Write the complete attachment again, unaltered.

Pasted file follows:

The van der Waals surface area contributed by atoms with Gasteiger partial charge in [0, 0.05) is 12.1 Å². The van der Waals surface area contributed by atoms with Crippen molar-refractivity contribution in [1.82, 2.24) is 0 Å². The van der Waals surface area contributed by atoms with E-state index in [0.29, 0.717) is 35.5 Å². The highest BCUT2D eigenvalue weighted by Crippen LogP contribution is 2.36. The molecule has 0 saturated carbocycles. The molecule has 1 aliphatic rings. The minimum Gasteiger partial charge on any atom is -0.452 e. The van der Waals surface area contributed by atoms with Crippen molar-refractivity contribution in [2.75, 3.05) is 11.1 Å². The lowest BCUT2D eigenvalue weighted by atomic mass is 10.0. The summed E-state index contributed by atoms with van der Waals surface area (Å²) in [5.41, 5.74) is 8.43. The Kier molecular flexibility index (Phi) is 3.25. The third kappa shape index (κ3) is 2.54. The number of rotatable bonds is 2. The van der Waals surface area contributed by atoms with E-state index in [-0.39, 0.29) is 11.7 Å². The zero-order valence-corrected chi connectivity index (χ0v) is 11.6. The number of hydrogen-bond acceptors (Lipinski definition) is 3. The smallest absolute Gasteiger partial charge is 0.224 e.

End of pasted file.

The van der Waals surface area contributed by atoms with Gasteiger partial charge in [0, 0.05) is 12.1 Å². The van der Waals surface area contributed by atoms with Crippen molar-refractivity contribution in [1.82, 2.24) is 0 Å². The van der Waals surface area contributed by atoms with E-state index in [0.29, 0.717) is 35.5 Å². The highest BCUT2D eigenvalue weighted by Crippen LogP contribution is 2.36. The molecule has 0 saturated carbocycles. The molecule has 1 aliphatic rings. The minimum Gasteiger partial charge on any atom is -0.452 e. The van der Waals surface area contributed by atoms with Crippen molar-refractivity contribution in [2.75, 3.05) is 11.1 Å². The lowest BCUT2D eigenvalue weighted by atomic mass is 10.0. The summed E-state index contributed by atoms with van der Waals surface area (Å²) in [5.41, 5.74) is 8.43. The Kier molecular flexibility index (Phi) is 3.25. The third kappa shape index (κ3) is 2.54. The number of rotatable bonds is 2. The van der Waals surface area contributed by atoms with E-state index in [-0.39, 0.29) is 11.7 Å². The zero-order valence-corrected chi connectivity index (χ0v) is 11.6. The number of hydrogen-bond acceptors (Lipinski definition) is 3. The smallest absolute Gasteiger partial charge is 0.224 e.